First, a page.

Skewering everything from parenting values to pretentious menus to political convictions, this novel reveals the dark side of genteel society and asks what each of us would do in the face of unimaginable tragedy.

About Herman Koch

An Interview with Herman Koch

Discussion questions

A New York Times review of The Dinner

An Interview with Sam Garrett, translator of The Dinner

A trailer of the Dutch movie version – with English subtitles 

Information about an upcoming movie adaptation of The Dinner

Seniors Book Club January Selection

100 Year Old ManThe Seniors Book Club will meet January 8th at 2 pm in the Training Room. We will discuss the international bestseller The 100-year old man who climbed out the window and disappeared by Swedish author Jonas Jonasson.

About the book:
A reluctant centenarian much like Forrest Gump (if Gump were an explosives expert with a fondness for vodka) decides it’s not too late to start over. After a long and eventful life, Allan Karlsson ends up in a nursing home, believing it to be his last stop. The only problem is that he’s still in good health, and in one day, he turns 100. A big celebration is in the works, but Allan really isn’t interested (and he’d like a bit more control over his vodka consumption). So he decides to escape. He climbs out the window in his slippers and embarks on a hilarious and entirely unexpected journey, involving, among other surprises, a suitcase stuffed with cash, some unpleasant criminals, a friendly hot-dog stand operator, and an elephant (not to mention a death by elephant). It would be the adventure of a lifetime for anyone else, but Allan has a larger-than-life back story: Not only has he witnessed some of the most important events of the twentieth century, but he has actually played a key role in them. Starting out in munitions as a boy, he somehow finds himself involved in many of the key explosions of the twentieth century and travels the world, sharing meals and more with everyone from Stalin, Churchill, and Truman to Mao, Franco, and de Gaulle. Quirky and utterly unique, The 100-Year-Old Man Who Climbed Out the Window and Disappeared has charmed readers across the world.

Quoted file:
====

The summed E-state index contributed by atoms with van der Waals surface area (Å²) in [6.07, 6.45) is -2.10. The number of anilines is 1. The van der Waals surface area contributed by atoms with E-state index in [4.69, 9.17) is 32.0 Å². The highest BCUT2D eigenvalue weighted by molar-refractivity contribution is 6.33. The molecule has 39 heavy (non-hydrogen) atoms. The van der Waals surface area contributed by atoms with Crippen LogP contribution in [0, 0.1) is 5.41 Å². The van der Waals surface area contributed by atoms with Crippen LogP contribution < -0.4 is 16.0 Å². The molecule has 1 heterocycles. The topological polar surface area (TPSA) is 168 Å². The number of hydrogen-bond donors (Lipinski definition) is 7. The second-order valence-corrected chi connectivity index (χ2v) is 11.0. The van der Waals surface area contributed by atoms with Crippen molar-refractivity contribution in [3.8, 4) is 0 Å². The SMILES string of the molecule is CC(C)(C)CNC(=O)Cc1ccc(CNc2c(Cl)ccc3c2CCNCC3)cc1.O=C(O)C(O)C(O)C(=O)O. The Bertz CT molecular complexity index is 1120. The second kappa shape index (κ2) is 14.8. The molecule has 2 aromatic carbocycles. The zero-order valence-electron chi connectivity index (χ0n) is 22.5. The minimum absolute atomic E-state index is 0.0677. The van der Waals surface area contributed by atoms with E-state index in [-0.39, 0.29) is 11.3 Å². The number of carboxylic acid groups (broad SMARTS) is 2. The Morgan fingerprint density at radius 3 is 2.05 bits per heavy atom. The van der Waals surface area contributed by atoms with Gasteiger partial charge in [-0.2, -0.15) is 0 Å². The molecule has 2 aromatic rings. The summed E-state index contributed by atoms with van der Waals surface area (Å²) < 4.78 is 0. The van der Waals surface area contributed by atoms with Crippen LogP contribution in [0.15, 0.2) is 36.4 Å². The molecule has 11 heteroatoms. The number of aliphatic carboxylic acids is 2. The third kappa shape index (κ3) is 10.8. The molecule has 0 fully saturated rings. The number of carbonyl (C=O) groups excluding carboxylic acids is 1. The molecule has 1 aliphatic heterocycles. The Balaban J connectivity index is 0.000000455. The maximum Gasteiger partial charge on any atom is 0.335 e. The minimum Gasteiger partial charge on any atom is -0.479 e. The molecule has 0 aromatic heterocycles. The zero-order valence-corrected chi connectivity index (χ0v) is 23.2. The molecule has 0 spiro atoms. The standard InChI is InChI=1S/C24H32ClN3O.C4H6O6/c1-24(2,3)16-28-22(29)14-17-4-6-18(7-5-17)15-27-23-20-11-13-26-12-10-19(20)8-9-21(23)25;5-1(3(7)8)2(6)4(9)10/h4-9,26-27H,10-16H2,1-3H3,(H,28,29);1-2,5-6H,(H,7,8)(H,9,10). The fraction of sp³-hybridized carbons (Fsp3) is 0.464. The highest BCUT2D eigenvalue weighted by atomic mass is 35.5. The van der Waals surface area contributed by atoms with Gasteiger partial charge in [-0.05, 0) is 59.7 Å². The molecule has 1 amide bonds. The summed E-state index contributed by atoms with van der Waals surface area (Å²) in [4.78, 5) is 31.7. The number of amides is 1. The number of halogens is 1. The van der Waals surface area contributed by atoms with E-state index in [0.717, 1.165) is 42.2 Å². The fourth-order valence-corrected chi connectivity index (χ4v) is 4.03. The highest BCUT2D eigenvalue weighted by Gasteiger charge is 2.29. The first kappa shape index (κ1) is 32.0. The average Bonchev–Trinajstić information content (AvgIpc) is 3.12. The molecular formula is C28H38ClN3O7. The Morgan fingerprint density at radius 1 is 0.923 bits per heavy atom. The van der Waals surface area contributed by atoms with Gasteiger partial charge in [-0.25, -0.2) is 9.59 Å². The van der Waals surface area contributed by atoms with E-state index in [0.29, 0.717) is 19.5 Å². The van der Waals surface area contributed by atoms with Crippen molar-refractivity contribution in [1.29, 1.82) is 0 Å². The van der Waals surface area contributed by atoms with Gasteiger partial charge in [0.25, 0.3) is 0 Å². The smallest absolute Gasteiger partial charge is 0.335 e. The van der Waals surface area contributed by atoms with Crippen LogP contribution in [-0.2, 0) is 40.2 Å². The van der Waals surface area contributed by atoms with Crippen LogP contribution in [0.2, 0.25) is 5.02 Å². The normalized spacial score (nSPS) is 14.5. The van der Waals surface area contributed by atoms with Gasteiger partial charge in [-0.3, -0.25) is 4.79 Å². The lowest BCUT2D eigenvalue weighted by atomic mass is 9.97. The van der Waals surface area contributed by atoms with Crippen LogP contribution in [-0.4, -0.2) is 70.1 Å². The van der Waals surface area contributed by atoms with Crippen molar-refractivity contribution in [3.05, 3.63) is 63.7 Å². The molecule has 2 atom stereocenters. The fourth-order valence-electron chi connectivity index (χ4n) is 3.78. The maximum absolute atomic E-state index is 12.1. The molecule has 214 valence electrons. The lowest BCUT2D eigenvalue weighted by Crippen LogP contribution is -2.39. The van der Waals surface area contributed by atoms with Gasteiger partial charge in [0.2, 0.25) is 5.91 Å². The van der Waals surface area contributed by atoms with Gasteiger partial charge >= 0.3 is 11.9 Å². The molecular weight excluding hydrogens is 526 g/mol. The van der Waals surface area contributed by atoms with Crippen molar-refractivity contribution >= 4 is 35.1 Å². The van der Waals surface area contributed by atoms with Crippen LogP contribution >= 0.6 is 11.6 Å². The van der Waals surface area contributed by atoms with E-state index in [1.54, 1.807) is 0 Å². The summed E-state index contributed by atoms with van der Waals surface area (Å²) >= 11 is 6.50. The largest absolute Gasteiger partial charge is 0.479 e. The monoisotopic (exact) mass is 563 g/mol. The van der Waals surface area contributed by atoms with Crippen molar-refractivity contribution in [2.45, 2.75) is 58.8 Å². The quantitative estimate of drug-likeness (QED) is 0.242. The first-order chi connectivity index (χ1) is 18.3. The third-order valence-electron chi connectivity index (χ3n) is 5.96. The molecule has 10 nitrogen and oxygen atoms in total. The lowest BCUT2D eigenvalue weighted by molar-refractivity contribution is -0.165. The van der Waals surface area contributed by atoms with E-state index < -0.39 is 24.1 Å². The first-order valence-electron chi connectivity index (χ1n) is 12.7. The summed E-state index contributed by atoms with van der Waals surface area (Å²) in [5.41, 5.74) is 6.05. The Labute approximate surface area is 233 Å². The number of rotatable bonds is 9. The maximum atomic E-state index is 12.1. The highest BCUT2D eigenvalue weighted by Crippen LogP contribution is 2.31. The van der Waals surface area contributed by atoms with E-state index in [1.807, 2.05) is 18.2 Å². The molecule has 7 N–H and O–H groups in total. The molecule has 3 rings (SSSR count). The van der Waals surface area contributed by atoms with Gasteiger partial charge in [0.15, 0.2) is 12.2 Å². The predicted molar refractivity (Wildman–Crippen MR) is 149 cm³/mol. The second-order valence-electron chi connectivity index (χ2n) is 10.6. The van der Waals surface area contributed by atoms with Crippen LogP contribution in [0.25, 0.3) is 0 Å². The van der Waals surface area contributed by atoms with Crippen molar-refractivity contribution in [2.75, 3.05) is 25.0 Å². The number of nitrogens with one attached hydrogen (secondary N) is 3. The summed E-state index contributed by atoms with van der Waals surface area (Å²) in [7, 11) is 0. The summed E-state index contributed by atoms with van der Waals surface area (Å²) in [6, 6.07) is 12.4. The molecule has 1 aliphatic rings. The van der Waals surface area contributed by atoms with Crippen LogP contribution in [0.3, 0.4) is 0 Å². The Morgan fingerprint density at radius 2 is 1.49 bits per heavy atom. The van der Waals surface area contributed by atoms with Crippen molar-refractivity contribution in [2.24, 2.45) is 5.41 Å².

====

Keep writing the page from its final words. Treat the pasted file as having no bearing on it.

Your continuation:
Monday Evening Book Club Christmas Party Book Talks

Our book talks generated an interesting  list of  favorite reads this year, both fiction and nonfiction. There are some great suggestions for holiday reading, and all titles are available from the library.

Maddaddam by Margaret Atwood – (Kathy)

Food for the Gods by Karen Dudley – (Michelle)

The Demonologist by Andrew Pyper – (Michelle)

Night Circus by Erin Morgenstern – (Erin P)

Road Ends by Mary Lawson – (Luise)

The Postmistress by Sarah Blake – (Stena)

Gone Girl by Gillian Flynn – (Lynn)

Heaven is for Real; a little boy’s astounding story of his trip to heaven and back by Todd Burpo – (Lynn)

The Lost Child of Philomena Lee by Martin Sixsmith – (Lynn)

Private Altars by Katherine Mosby – (Erin V)

Wild Swans; three daughters of China by Jung Chang – (Madeleine)

Madness Vase; a collection of poetry by Andrea Gibson – (Ewa)

And the Mountains Echoed by Khalid Hosseini – (Linda R)

Angela’s Ashes; a memoir of a childhood by Frank McCourt – (Linda-Marie)

Confederacy of Dunces by John Kennedy Toole – (Iris)

The Golem and the Jinni by Helene Wecker – (Julie)

Let’s Pretend This Never Happened; a mostly true memoir by Jenny Lawson – (Julie)

Bring Up the Bodies by Hilary Mantel – (Sandra)